Most Californians who have a phone pay for these services through a 4.75% charge on their monthly bill.
The National Telephone Fund surcharges emergency services like 911 and what’s called the Universal Service Fund, which floats the federal Lifeline program. The federal government established its Lifeline Fund in 1984 to extend telephone service to poor Americans. Now the provider pays the company $9.25 a month to provide phone and cell service for families with incomes below 135% of the federal poverty line — or less than $37,463 for a family of four — and for people who receive public assistance.
During the pandemic, in May 2021, the federal government also created a $50-a-month Emergency Broadband benefit to help families connect to the Internet when schools were closed, people worked at home and many others lost their jobs. In late 2021, Congress passed the Infrastructure and Jobs Act as an emergency benefit for what is now called the Affordable Connectivity Plan, which provides a $30-a-month discount for $50.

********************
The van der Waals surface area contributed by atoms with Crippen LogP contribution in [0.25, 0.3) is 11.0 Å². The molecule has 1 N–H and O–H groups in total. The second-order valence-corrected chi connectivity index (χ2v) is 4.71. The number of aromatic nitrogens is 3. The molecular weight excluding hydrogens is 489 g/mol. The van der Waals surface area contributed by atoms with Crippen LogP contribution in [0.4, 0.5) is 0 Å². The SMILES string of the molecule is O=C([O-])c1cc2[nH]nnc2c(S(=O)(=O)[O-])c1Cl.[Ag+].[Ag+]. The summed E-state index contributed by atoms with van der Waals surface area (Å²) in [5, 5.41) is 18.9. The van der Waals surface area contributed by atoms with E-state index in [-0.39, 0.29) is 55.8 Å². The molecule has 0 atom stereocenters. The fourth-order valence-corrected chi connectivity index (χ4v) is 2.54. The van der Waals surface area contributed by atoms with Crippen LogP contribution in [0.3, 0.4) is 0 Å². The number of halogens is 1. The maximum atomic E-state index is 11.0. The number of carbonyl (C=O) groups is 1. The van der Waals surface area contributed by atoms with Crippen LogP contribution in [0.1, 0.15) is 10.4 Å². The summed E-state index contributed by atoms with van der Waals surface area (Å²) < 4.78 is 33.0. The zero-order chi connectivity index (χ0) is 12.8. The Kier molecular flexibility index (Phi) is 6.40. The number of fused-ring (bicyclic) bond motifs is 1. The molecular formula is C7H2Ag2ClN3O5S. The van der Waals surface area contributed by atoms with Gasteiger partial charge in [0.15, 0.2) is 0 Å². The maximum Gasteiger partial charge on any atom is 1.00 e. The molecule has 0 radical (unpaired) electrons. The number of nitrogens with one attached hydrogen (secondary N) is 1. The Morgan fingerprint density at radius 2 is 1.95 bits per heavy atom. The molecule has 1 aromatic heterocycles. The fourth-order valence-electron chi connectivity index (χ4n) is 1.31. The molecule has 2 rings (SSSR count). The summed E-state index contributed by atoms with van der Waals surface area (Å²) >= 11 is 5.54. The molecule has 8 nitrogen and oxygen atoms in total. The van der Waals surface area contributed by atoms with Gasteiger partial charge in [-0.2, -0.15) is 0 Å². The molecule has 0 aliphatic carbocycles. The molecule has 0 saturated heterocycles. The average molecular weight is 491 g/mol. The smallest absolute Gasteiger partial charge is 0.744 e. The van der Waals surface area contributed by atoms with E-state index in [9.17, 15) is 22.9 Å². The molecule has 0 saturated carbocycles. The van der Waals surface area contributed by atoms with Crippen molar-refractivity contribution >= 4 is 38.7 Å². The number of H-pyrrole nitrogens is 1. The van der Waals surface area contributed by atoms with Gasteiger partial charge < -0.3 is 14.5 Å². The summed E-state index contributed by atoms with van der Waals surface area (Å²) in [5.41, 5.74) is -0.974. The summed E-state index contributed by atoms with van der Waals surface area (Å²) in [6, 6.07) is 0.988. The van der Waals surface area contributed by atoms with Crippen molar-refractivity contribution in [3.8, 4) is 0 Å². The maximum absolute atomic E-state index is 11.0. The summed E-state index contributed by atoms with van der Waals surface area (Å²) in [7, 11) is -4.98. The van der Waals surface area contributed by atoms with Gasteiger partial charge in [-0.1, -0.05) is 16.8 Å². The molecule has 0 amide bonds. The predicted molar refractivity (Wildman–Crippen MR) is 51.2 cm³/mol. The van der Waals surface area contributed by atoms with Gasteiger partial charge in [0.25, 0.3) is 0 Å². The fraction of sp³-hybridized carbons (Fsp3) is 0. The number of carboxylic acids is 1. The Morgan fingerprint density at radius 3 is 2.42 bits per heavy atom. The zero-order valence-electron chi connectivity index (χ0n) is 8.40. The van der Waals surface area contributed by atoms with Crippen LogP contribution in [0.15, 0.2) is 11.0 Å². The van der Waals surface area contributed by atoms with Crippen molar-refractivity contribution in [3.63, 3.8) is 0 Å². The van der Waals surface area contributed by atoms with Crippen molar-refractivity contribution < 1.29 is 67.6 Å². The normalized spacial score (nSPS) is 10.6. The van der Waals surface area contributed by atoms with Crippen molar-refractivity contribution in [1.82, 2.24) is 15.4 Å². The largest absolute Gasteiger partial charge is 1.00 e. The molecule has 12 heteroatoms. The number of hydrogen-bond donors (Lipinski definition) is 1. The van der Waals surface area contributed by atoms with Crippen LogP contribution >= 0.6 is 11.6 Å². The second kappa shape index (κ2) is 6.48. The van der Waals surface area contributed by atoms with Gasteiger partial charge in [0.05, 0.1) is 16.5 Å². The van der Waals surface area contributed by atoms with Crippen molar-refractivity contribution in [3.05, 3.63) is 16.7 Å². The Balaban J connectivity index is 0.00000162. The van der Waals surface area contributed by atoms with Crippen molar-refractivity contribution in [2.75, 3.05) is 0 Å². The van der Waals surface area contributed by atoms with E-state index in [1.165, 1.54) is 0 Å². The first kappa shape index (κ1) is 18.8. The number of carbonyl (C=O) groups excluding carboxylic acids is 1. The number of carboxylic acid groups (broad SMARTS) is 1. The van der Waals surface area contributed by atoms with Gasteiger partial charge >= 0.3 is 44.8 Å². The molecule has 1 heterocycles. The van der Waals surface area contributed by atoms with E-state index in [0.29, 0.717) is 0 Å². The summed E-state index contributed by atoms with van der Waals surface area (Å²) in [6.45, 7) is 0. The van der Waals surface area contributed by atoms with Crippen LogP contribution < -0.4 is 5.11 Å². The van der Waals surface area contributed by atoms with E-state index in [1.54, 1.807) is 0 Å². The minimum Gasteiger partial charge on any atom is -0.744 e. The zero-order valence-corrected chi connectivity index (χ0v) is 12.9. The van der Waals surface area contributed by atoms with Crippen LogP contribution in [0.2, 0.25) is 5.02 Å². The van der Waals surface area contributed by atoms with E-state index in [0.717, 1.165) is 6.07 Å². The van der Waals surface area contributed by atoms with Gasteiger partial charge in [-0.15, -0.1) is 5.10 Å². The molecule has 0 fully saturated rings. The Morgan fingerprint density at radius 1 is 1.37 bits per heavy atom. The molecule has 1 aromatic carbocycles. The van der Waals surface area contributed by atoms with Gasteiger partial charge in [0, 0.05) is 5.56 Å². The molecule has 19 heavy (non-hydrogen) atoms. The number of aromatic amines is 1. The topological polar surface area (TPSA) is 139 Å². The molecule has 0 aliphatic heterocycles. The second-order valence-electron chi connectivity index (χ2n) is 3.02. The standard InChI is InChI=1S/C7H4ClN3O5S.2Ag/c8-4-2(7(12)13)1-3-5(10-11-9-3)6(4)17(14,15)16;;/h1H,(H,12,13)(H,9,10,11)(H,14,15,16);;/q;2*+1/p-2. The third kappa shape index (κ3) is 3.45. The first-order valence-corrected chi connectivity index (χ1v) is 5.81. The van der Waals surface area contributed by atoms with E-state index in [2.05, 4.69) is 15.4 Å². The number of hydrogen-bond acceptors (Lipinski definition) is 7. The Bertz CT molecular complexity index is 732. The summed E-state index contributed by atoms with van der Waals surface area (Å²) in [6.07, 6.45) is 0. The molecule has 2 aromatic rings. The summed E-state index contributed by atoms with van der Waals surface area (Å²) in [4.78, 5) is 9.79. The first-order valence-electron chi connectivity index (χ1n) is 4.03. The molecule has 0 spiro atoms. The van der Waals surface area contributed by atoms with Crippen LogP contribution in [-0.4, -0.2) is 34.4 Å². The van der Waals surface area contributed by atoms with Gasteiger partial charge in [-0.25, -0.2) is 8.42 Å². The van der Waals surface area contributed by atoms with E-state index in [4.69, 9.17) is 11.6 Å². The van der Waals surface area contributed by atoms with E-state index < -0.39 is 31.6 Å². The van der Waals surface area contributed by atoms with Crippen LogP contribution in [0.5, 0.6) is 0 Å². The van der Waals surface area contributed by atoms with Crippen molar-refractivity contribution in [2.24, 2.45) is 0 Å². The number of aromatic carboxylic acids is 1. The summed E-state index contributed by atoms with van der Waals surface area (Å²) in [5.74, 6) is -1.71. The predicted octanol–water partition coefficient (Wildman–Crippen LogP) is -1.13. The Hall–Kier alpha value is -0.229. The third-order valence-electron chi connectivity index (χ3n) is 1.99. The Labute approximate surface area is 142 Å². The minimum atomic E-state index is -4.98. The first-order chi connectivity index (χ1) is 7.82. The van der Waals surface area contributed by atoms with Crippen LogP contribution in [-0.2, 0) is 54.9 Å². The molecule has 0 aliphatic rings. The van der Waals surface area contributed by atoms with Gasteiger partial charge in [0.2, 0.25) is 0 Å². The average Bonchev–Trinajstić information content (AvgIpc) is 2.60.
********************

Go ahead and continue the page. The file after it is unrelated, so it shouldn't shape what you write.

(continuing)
Meanwhile, California continued its lifeline program — one of three states — along with a $16.23 monthly discount for low-income families or those receiving public assistance. A family of four making $40,600 or less is included, for example.
At the height of the pandemic, Californians could work out three discounts to purchase service from lifeline providers, but that ended in March.
Now, to get better, consumers can apply for one lifeline plan and one connectivity plan discount per family. The commission is considering making the term permanent.
Commissioner Genovefa Shiroma argued that the packaging of all three programs gives people more than the minimum required by law.
“California’s lifeline resources must be designed to ensure that state funds are used wisely and in a fiscally sound manner,” the proposal states. Shiroma’s staff said they were not ready to answer questions about the matter.
At least 30 members of the public have written to the commission opposing the changes to the discount and defending their use of the data.
California’s lifeline resources are designed to ensure that taxpayers use their money wisely and in a fiscally sound manner.
– California Public Utilities Commission proposal